We believe in transparency here at FanGraphs, which is why we’ve gone to some extreme lengths here in the Library to provide our readers with the tools necessary to personally calculate almost every single statistic available at FanGraphs. And that transparency also applies to the site’s hallmark statistic: Wins Above Replacement (WAR).
If you would like to calculate WAR values for position players, you can find the necessary details over at this Library page. If you’re interested interested in the steps behind calculating WAR values for pitchers, read on:
While it was relatively simple to come up with the offensive statistic to base WAR around for position players — wRAA is a well accepted, context-neutral stat for measuring offensive value — it was more difficult to settle on how to account for pitching win values. Do you give a pitcher credit for their defense behind them? Do you focus on their runs allowed, or do you strip that away and focus instead on how well they pitched? Or in other words, how much noise do you leave in, and how much do you strip down to signal?
In order to match up with the theory behind WAR for position players, pitching WAR needed to be a context-neutral measure of a pitcher’s value to their team. With this parameter in mind, Fielding Independent Pitching (FIP) was a natural fit.
● FIP strips away the influences of team defense, focusing solely how variables that a pitcher has control over.
● FIP also involves considerably less regression than other ERA Estimators like SIERA and xFIP, making it a better measure of value added. While SIERA and xFIP estimate a player’s hypothetical home run and BABIP rates based on different criteria, FIP uses a player’s actual home run rate in its calculations.
● These factors make FIP a good middle-ground option. It strips away the impacts of defense and measures a pitcher’s skill, but it doesn’t merely regress away abnormal results. If a pitcher should have allowed 20 home runs (based on his regressed home run rate) but actually gave up 30 home runs, he was a less valuable pitcher to his team than a stat like SIERA or xFIP would have you believe. Those two stats are better at predicting the future, but FIP is better at capturing past value.
The next step — turning a pitcher’s FIP into a win total — is no easy thing. Brief explanations of the steps are below, but you can find more detailed information in Dave Cameron’s WAR series (linked at the bottom of the page).
Replacement Level. While league average changes on a year-to-year basis, replacement level stays the same: a .380 win% is the replacement level for starting pitchers, and a .470 win% is the replacement level for relief pitchers. Replacement level FIP is set each year, and it varies depending on the league the player was in and if they were a starter or a reliever. The American League generally has a higher replacement level, as the DH makes offense more prolific in the AL.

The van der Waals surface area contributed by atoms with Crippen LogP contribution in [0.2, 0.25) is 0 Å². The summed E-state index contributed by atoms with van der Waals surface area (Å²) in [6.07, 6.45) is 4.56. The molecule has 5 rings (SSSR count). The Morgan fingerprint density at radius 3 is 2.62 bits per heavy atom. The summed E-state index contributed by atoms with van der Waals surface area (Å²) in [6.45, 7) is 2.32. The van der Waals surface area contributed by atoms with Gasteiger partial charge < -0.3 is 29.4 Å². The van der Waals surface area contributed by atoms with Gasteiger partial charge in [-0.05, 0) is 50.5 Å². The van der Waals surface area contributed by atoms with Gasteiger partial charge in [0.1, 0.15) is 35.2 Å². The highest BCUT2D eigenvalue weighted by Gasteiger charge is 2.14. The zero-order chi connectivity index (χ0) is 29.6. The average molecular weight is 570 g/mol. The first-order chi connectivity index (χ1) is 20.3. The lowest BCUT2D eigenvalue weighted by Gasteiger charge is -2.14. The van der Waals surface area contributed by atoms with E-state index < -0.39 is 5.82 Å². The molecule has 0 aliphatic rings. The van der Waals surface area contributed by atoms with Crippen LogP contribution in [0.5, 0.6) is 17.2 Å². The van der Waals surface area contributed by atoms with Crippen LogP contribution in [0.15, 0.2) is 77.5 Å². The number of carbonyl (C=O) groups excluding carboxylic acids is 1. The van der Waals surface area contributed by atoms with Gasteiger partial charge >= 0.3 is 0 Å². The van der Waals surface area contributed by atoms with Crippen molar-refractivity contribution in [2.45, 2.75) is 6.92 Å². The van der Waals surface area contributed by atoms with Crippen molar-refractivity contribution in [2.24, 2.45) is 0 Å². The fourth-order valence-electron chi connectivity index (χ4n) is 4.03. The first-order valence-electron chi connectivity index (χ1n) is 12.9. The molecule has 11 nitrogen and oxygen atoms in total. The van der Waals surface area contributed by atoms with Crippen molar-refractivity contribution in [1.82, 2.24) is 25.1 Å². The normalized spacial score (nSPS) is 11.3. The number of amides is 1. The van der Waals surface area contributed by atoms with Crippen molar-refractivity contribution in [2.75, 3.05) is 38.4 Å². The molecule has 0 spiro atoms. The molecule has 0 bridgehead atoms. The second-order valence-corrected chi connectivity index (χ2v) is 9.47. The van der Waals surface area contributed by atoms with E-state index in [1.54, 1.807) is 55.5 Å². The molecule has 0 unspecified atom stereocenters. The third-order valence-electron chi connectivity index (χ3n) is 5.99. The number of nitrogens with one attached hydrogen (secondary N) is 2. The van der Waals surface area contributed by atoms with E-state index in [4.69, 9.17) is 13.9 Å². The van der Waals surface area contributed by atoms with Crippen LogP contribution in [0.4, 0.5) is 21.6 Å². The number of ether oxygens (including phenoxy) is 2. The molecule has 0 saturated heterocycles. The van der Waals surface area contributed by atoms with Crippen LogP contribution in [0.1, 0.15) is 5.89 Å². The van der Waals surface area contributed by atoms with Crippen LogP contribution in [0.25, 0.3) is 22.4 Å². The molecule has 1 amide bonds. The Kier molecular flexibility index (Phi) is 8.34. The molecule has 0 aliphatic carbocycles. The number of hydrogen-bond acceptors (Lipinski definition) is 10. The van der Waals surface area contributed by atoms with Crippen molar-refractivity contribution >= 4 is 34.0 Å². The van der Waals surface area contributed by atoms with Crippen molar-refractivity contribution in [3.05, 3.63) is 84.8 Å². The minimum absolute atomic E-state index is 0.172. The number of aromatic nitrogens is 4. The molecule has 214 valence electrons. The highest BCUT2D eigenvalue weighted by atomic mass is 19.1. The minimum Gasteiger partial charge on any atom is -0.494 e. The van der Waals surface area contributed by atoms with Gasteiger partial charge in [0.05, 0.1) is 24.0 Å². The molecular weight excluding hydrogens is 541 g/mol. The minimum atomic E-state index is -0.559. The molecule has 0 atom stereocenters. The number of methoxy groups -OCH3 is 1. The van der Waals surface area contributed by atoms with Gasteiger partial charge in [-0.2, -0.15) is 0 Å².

So if league-average for American League starters was a 4.40 FIP, then replacement level would be set at the appropriate mark above that for a pitcher with a .380 win% (in this example: 5.63 FIP).
Run Scale. Since FIP is calculated so that league-average FIP is always the same as league-average ERA, it’s on an Earned Runs scale — not a Runs Allowed scale. For the purposes of calculating WAR, though, it’s important to have FIP values on a runs scale, since that’s the same scale that offensive WAR is based on (see: wRAA). To convert FIP onto a runs scale, you divide FIP values by .92.
Park Adjustments. Replacement level FIP varies depending on the park a pitcher plays in. If a 5.63 FIP was the replacement level for an AL starter, and one ballpark depressed offense by 2%, then the replacement level FIP for that park would be 5.52 FIP — 2% lower than the AL replacement level. Pitchers only play half their games at home, though, so they only need to have their FIPs adjusted by half their home park factor.
FanGraphs uses a five-year regressed park factor in its calculations, as single-season park factors can be flaky and variable.
Run Environment. If an elite pitcher is on the mound, their team typically doesn’t need to score as many runs to win a game as they would if they had an average pitcher on the mound. In this sense, pitchers influence their own run environment, and elite pitchers will have a lower Runs Per Win conversion rate. So while league-average is 10 Runs/Win (just like with position players), star pitchers will have lower Runs/Win rates and replacement level pitchers will have higher Runs/Win rates. The conversion formula is: ((League RA + Pitcher’s RA)/2)+2)*1.5
Put this all together, and voila, you have your pitcher WAR values! It’s not the easiest thing to engineer yourself, but it is possible. And if you’d like a detailed example of how to mathematically carry out these steps, see this piece by Dave Cameron.
Any other questions? Be sure to read through the entire Pitcher WAR introduction series: